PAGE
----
Legend has it that Remington-Rand conducted a marketing study for their new product, which indicated a potential worldwide market for only 50 computers. This story is difficult to confirm, but it is true that UNIVAC was not a commercial success. IBM, however, took the introduction of UNIVAC very seriously, viewing it as a threat to their dominant position in tabulating equipment, and shortly thereafter introduced the first of their 700 series of computers (the 701, 702, 704, and 705). The 700 series became so popular that IBM was quickly positioned to dominate the still nascent industry. The 700 series led to IBM's 1400 series (1401 and 1410) and 7000 series (7030, 7040, 7070, 7074, 709T for transistors, 7090, and 7094), which became standards for large corporate customers and scientific installations. With the introduction of IBM's 360 series in 1964, a computer architecture based on 32-bit words that continues to form the basis for IBM mainframes, IBM solidified its leadership of the computer industry and became one of the largest and most profitable corporations in the world.24

Firsts in Computers
Name Inventor Completed Sponsor Hardware Program-mable Stored program The first...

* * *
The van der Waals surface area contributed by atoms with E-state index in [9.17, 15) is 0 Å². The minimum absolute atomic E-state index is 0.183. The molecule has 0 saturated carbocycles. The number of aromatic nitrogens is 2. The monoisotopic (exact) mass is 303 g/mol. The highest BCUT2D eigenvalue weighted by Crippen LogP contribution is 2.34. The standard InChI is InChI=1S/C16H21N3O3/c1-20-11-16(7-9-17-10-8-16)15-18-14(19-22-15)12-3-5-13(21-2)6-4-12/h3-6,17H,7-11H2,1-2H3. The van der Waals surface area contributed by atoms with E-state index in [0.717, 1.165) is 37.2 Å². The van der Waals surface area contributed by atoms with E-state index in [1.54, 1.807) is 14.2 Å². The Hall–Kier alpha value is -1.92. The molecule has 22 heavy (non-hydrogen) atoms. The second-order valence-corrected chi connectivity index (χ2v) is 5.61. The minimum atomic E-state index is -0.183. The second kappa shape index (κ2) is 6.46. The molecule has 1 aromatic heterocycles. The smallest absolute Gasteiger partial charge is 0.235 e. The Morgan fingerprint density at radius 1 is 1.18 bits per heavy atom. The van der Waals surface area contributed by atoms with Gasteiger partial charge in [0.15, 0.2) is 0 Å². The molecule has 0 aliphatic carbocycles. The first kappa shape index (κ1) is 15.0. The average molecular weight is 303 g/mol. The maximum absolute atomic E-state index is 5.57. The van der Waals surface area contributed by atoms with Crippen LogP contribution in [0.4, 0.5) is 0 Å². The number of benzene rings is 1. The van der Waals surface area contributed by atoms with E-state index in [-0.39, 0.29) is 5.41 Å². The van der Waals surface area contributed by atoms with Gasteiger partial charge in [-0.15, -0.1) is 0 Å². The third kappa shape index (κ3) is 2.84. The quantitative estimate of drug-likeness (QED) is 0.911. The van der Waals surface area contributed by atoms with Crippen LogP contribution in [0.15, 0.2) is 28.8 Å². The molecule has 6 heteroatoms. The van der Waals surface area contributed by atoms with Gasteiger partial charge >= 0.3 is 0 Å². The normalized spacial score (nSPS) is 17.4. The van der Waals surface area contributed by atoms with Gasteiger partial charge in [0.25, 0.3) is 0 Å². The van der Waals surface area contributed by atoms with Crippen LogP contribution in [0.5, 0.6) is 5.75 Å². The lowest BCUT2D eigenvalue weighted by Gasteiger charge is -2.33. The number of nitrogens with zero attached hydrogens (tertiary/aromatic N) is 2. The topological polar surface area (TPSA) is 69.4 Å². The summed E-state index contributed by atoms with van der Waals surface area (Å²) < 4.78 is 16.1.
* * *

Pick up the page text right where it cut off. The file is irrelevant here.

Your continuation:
AnalyticalEngine Babbage Conceived in 1835, never completedOriginally the British gov't although support was withdrawnAll mechanicalYes (punched cards) No First programmable computer ever designed.
Robinson Turing et al.Early 1940 British gov'tRelaysNoNoFirst operational computer (special purpose)
ABC(Atanasoff-Berry) Atanasoff1940Iowa State Research CouncilTubes & CapacitatorsNoNoFirst electronic computer (special purpose)
Z-3(Zuse-3) ZuseLate 1941Partially sponsored by the German Aircraft Research InstituteRelaysYesNoFirst programmable computer (actually built)
Colossus Turing et al.1943British gov'tTubesNoNoFirst English electronic computer
Mark I(IBM Automatic Sequence Controlled Calculator) Aiken1944IBMMostly relaysYes(punched tape)NoFirst American programmable computer
ENIAC (Electronic Numerical Integrator and computer)Eckert & Mauchly1946U.S. ArmyTubesYes (patch cords & switches)NoFirst electronic programmable computer
EDSAC(Electronic Delay Storage Automatic Computer)Wilkes (based on information from a course given by Eckert & Mauchly)Early 1949Cambridge UniversityTubes for logic, mercury delay lines for memoryYesYesFirst stored-program computer
BINAC(Binary Automatic Computer)Eckert & Mauchly 1949Eckert-Mauchly Computer Corp.TubesYesYesFirst American stored-program computer
EDVAC(Electronic Discrete Variable Automatic Computer)Begun by Eckert, Mauchly, and von Neumann, completed by others at Moore School1951Moore SchoolTubesYesYesFirst stored-program computer conceived
UNIVAC I(Universal Automatic Computer)Eckert & Mauchly1951Remington RandTubesYesYesFirst commercially produced electronic computer
IBM 701Nathaniel Rochester1952 IBM Tubes Yes YesFirst commercially successful computer

Welcoming a New Form of Intelligence on Earth: The AI Movement